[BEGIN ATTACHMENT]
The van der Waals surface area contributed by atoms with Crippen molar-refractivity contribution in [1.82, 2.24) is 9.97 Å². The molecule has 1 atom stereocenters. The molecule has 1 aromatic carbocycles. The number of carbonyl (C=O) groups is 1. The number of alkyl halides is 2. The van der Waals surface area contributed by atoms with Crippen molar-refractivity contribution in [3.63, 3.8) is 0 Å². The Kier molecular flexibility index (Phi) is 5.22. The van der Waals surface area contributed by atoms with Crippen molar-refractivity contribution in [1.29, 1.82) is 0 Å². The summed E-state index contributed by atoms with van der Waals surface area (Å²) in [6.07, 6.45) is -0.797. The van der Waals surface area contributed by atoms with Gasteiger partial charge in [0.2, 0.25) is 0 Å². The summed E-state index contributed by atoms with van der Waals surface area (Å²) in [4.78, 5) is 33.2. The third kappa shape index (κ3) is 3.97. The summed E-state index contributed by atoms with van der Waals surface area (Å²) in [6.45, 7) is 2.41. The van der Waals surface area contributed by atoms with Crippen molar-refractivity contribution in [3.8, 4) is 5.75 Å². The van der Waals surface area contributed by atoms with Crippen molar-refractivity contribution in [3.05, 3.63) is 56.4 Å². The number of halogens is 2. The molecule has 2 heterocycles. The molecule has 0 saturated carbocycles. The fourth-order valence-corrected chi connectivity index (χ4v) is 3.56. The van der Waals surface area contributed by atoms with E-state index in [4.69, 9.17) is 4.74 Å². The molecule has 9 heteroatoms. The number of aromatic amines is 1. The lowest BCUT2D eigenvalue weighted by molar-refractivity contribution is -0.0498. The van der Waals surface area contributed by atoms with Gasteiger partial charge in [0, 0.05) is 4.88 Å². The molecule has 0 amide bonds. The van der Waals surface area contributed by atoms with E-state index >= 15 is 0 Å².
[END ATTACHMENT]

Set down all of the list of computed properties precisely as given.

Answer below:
The van der Waals surface area contributed by atoms with Crippen molar-refractivity contribution in [1.82, 2.24) is 9.97 Å². The molecule has 1 atom stereocenters. The molecule has 1 aromatic carbocycles. The number of carbonyl (C=O) groups is 1. The number of alkyl halides is 2. The van der Waals surface area contributed by atoms with Crippen molar-refractivity contribution in [3.63, 3.8) is 0 Å². The Kier molecular flexibility index (Phi) is 5.22. The van der Waals surface area contributed by atoms with Crippen molar-refractivity contribution in [1.29, 1.82) is 0 Å². The summed E-state index contributed by atoms with van der Waals surface area (Å²) in [6.07, 6.45) is -0.797. The van der Waals surface area contributed by atoms with Gasteiger partial charge in [0.2, 0.25) is 0 Å². The summed E-state index contributed by atoms with van der Waals surface area (Å²) in [4.78, 5) is 33.2. The third kappa shape index (κ3) is 3.97. The summed E-state index contributed by atoms with van der Waals surface area (Å²) in [6.45, 7) is 2.41. The van der Waals surface area contributed by atoms with Crippen molar-refractivity contribution in [3.8, 4) is 5.75 Å². The van der Waals surface area contributed by atoms with Crippen molar-refractivity contribution in [3.05, 3.63) is 56.4 Å². The number of halogens is 2. The molecule has 2 heterocycles. The molecule has 0 saturated carbocycles. The fourth-order valence-corrected chi connectivity index (χ4v) is 3.56. The van der Waals surface area contributed by atoms with E-state index in [4.69, 9.17) is 4.74 Å². The molecule has 9 heteroatoms. The number of aromatic amines is 1. The lowest BCUT2D eigenvalue weighted by molar-refractivity contribution is -0.0498. The van der Waals surface area contributed by atoms with Gasteiger partial charge in [0, 0.05) is 4.88 Å². The molecule has 0 amide bonds. The van der Waals surface area contributed by atoms with E-state index >= 15 is 0 Å².